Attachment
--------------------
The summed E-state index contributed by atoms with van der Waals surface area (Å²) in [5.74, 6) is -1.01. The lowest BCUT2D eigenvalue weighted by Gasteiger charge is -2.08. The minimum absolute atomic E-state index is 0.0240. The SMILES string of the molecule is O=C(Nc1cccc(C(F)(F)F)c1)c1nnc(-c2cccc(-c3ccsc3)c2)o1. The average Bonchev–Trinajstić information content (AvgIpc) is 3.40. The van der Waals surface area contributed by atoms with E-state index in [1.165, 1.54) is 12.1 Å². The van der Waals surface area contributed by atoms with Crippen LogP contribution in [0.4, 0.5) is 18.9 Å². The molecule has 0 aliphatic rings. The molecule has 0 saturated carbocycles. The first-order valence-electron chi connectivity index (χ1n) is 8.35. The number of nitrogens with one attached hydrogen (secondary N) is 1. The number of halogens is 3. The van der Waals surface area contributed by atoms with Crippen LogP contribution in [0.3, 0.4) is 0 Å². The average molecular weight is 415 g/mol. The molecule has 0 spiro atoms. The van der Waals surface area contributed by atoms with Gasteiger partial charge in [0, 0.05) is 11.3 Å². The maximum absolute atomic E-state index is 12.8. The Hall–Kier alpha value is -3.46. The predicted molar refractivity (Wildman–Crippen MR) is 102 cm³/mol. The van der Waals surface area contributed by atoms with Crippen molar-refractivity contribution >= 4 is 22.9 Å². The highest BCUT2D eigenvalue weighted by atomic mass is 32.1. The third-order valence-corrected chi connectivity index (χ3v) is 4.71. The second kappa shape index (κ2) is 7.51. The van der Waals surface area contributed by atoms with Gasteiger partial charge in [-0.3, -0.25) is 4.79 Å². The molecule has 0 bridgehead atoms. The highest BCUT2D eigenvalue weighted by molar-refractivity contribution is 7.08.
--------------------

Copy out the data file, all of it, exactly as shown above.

The summed E-state index contributed by atoms with van der Waals surface area (Å²) in [5.74, 6) is -1.01. The lowest BCUT2D eigenvalue weighted by Gasteiger charge is -2.08. The minimum absolute atomic E-state index is 0.0240. The SMILES string of the molecule is O=C(Nc1cccc(C(F)(F)F)c1)c1nnc(-c2cccc(-c3ccsc3)c2)o1. The average Bonchev–Trinajstić information content (AvgIpc) is 3.40. The van der Waals surface area contributed by atoms with E-state index in [1.165, 1.54) is 12.1 Å². The van der Waals surface area contributed by atoms with Crippen LogP contribution in [0.4, 0.5) is 18.9 Å². The molecule has 0 aliphatic rings. The molecule has 0 saturated carbocycles. The first-order valence-electron chi connectivity index (χ1n) is 8.35. The number of nitrogens with one attached hydrogen (secondary N) is 1. The number of halogens is 3. The van der Waals surface area contributed by atoms with Crippen LogP contribution in [0.3, 0.4) is 0 Å². The average molecular weight is 415 g/mol. The molecule has 0 spiro atoms. The van der Waals surface area contributed by atoms with Gasteiger partial charge in [0, 0.05) is 11.3 Å². The maximum absolute atomic E-state index is 12.8. The Hall–Kier alpha value is -3.46. The predicted molar refractivity (Wildman–Crippen MR) is 102 cm³/mol. The van der Waals surface area contributed by atoms with Crippen molar-refractivity contribution >= 4 is 22.9 Å². The highest BCUT2D eigenvalue weighted by atomic mass is 32.1. The third-order valence-corrected chi connectivity index (χ3v) is 4.71. The second kappa shape index (κ2) is 7.51. The van der Waals surface area contributed by atoms with Gasteiger partial charge in [-0.3, -0.25) is 4.79 Å². The molecule has 0 bridgehead atoms. The highest BCUT2D eigenvalue weighted by molar-refractivity contribution is 7.08.